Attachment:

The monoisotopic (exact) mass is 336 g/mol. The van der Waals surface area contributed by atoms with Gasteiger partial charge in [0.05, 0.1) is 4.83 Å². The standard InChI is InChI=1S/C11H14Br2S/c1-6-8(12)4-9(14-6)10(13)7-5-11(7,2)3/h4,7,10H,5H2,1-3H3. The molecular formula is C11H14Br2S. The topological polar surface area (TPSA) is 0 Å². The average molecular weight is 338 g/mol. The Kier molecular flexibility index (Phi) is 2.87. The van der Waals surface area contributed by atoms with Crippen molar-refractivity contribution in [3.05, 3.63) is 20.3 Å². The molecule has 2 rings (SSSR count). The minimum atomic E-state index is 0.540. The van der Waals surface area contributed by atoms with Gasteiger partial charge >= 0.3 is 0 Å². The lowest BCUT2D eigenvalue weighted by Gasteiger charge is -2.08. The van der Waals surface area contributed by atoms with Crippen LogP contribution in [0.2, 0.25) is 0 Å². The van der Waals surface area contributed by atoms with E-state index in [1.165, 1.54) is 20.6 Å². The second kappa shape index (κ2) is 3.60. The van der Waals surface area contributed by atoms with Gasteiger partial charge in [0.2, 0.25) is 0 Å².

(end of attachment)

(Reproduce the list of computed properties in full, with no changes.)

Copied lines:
The monoisotopic (exact) mass is 336 g/mol. The van der Waals surface area contributed by atoms with Gasteiger partial charge in [0.05, 0.1) is 4.83 Å². The standard InChI is InChI=1S/C11H14Br2S/c1-6-8(12)4-9(14-6)10(13)7-5-11(7,2)3/h4,7,10H,5H2,1-3H3. The molecular formula is C11H14Br2S. The topological polar surface area (TPSA) is 0 Å². The average molecular weight is 338 g/mol. The Kier molecular flexibility index (Phi) is 2.87. The van der Waals surface area contributed by atoms with Crippen molar-refractivity contribution in [3.05, 3.63) is 20.3 Å². The molecule has 2 rings (SSSR count). The minimum atomic E-state index is 0.540. The van der Waals surface area contributed by atoms with Gasteiger partial charge >= 0.3 is 0 Å². The lowest BCUT2D eigenvalue weighted by Gasteiger charge is -2.08. The van der Waals surface area contributed by atoms with Crippen LogP contribution in [0.2, 0.25) is 0 Å². The van der Waals surface area contributed by atoms with E-state index in [1.165, 1.54) is 20.6 Å². The second kappa shape index (κ2) is 3.60. The van der Waals surface area contributed by atoms with Gasteiger partial charge in [0.2, 0.25) is 0 Å².